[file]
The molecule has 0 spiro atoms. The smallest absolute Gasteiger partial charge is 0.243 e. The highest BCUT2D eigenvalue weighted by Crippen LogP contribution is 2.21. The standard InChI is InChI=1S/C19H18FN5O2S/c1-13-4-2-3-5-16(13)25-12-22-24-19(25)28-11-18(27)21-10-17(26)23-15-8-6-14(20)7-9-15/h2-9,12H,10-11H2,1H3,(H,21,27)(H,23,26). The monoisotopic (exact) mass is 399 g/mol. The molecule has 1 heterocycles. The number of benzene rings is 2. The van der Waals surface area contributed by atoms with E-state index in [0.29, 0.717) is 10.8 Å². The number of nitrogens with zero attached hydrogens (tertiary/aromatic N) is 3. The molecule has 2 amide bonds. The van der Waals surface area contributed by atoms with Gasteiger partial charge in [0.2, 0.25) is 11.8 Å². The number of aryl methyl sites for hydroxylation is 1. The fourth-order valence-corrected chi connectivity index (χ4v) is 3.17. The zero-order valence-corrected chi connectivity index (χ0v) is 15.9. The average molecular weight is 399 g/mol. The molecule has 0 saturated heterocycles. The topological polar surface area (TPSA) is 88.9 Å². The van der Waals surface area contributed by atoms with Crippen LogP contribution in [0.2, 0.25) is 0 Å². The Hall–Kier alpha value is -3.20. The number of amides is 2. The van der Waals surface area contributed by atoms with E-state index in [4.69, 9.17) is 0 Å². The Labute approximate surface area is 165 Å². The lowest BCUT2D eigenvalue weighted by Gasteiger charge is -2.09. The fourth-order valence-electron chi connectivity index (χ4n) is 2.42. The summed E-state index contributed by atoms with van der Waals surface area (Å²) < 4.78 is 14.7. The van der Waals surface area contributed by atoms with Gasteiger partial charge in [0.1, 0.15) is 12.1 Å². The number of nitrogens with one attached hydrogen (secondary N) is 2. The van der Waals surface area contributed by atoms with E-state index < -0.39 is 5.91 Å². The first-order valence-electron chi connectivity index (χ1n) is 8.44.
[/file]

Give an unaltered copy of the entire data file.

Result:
The molecule has 0 spiro atoms. The smallest absolute Gasteiger partial charge is 0.243 e. The highest BCUT2D eigenvalue weighted by Crippen LogP contribution is 2.21. The standard InChI is InChI=1S/C19H18FN5O2S/c1-13-4-2-3-5-16(13)25-12-22-24-19(25)28-11-18(27)21-10-17(26)23-15-8-6-14(20)7-9-15/h2-9,12H,10-11H2,1H3,(H,21,27)(H,23,26). The monoisotopic (exact) mass is 399 g/mol. The molecule has 1 heterocycles. The number of benzene rings is 2. The van der Waals surface area contributed by atoms with E-state index in [0.29, 0.717) is 10.8 Å². The number of nitrogens with zero attached hydrogens (tertiary/aromatic N) is 3. The molecule has 2 amide bonds. The van der Waals surface area contributed by atoms with Gasteiger partial charge in [0.2, 0.25) is 11.8 Å². The number of aryl methyl sites for hydroxylation is 1. The fourth-order valence-corrected chi connectivity index (χ4v) is 3.17. The zero-order valence-corrected chi connectivity index (χ0v) is 15.9. The average molecular weight is 399 g/mol. The molecule has 0 saturated heterocycles. The topological polar surface area (TPSA) is 88.9 Å². The van der Waals surface area contributed by atoms with Crippen LogP contribution in [0.2, 0.25) is 0 Å². The Hall–Kier alpha value is -3.20. The number of amides is 2. The van der Waals surface area contributed by atoms with E-state index in [4.69, 9.17) is 0 Å². The Labute approximate surface area is 165 Å². The lowest BCUT2D eigenvalue weighted by Gasteiger charge is -2.09. The fourth-order valence-electron chi connectivity index (χ4n) is 2.42. The summed E-state index contributed by atoms with van der Waals surface area (Å²) < 4.78 is 14.7. The van der Waals surface area contributed by atoms with Gasteiger partial charge in [0.1, 0.15) is 12.1 Å². The number of nitrogens with one attached hydrogen (secondary N) is 2. The van der Waals surface area contributed by atoms with E-state index < -0.39 is 5.91 Å². The first-order valence-electron chi connectivity index (χ1n) is 8.44.